The Daily Californian Online

Protest Agreement Resolves Some Student Conduct Claims

By Aaida Samad
Daily Cal Staff Writer
Friday, March 11, 2011
Category: News > University > Higher Education

March 3 protesters played a key role in negotiations with administrators to allow students with conduct charges from November 2009 to choose an informal resolution of probation.

For UC Berkeley sophomore Abhay Agarwal, demonstrations centered around Wheeler Hall marked both the beginning and the end of nearly a year and a half he spent dealing with his pending campus student conduct proceedings.

Agarwal - who faced misconduct charges for his involvement in the November 2009 occupation of Wheeler Hall - resolved his case earlier this week as a result of negotiations between administrators and a negotiator for protesters who occupied the fourth-floor ledge of Wheeler Hall March 3.

As part of the March 3 negotiations, students with pending conduct charges from the November 2009 occupation could choose to accept an informal resolution of probation for the rest of the semester rather than proceed with a formal conduct hearing. Following the negotiations, Agarwal chose to accept the offer, settling his case informally, he said in an e-mail.

"I'm entirely in awe of the success of the balcony occupation of Wheeler Hall," Agarwal said in an e-mail. "In light of that victory and in order to set a new precedent for future protests, I have decided to accept the offer of probation."

Agarwal is one of about a dozen students from the November 2009 protests who needed to resolve their conduct proceedings by the beginning of the semester. Like Agarwal, most of those who had not resolved such cases have now settled for the probation offer, according to Daniela Urban, the UC Berkeley School of Law student who negotiated on behalf of the protesters.

Urban is also a member of the Campus Rights Project, a group that has been advising students with student conduct charges.

Associate Dean of Students Christina Gonzales said she was happy the students who sat on the Wheeler Hall ledge were safe and that they were able to reach some sort of agreement.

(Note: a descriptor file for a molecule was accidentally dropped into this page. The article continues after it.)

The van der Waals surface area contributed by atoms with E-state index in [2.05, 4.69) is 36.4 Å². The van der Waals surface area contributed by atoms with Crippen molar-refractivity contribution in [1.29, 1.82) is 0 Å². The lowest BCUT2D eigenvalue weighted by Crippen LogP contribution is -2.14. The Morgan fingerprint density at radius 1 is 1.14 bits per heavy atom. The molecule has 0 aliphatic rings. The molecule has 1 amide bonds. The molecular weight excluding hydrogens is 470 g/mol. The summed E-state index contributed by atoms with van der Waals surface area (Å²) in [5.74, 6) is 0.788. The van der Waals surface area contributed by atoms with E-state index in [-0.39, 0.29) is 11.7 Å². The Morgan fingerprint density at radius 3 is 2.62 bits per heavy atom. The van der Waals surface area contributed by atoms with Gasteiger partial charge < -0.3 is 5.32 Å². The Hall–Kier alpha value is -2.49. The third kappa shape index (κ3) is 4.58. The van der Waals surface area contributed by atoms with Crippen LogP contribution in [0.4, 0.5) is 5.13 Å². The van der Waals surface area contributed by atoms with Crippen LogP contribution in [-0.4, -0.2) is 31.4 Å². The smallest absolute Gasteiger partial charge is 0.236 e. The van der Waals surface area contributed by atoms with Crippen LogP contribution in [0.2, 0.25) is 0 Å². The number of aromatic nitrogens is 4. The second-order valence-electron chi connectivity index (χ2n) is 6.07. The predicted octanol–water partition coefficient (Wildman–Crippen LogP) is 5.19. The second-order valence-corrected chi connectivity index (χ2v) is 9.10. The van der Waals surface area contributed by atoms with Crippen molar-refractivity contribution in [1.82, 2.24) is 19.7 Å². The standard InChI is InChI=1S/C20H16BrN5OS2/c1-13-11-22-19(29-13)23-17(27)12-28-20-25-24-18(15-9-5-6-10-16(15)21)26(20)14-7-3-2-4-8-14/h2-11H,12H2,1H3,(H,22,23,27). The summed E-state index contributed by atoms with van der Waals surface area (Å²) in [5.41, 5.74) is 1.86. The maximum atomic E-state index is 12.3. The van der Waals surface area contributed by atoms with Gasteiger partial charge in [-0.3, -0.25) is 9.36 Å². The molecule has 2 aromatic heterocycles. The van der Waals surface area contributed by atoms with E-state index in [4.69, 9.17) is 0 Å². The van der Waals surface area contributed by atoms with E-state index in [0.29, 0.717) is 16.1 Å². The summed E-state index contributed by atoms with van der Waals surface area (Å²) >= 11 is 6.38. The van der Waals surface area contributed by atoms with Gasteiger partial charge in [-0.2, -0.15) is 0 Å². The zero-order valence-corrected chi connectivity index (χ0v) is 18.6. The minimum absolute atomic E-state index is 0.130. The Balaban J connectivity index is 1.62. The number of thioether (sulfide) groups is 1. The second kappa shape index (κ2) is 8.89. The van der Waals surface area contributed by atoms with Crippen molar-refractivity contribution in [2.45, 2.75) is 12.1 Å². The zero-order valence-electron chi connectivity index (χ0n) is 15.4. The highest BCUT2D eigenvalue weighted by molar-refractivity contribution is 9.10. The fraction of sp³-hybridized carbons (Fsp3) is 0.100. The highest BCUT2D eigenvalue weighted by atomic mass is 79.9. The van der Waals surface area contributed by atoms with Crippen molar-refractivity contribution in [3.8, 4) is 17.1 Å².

"I'm glad that students who wanted to be done with the process are done now," she said. "I'm happy we've gotten to the point where we can resolve as many cases as possible."

She added she was not happy that the process has taken so long, and she hopes the remaining cases will be resolved by the end of the semester.

Urban said for students, the decision to settle involved weighing a variety of issues. She said because the conduct cases were so different, the decisions were personal and individual to each students' specific situation.

For Jennie Lu, a junior facing student conduct charges for her participation in the November 2009 Wheeler Hall occupation, the delays in the process as well as the nature of the proceedings were factors she considered in her decision to settle.

"I took the new disposition because it was clear that the hearing was not going to be a productive, (constructive) space," Lu said. "Not to say that this space will never exist, that the university will never agree to good faith discussions, but that space would never have been the hearings."

Lu added the outcomes of the student conduct proceedings highlighted a lack of transparency, accountability and communication between the administration and students.

"Students and workers should not need to occupy a building, or go on a 10-day hunger strike, or lock themselves to a fourth floor ledge in order for the university to be responsive to our concerns," she said in the e-mail.

However, Gonzales, who was involved in the negotiations with the students on the ledge of Wheeler Hall last week, said she was "still having a hard time understanding why students felt that they couldn't have a dialogue with administrators."

"I want to know why they felt that they have to go to that extreme to get the attention of administration," she said. "I almost felt like it goes from zero to on a ledge, but nowhere in the middle did we have conversations about students not feeling heard."

Gonzales added that in the next few weeks administrators will meet to discuss "different areas where we can do better so students don't feel like they have to go to that extreme to be able to communicate their concerns."

Zack Norwood, a graduate student who also resolved his pending November 2009 misconduct charges informally this week, said while he had hoped to reform the conduct process through the hearing process, looking at changes that have occurred in the process so far there has been improvement.

"Over the course of a year and a half, a lot of things have changed in the way the administration has treated other protesters," he said. "There's been success in that sense and I hope that we'll be able to continue to hold the administration responsible."

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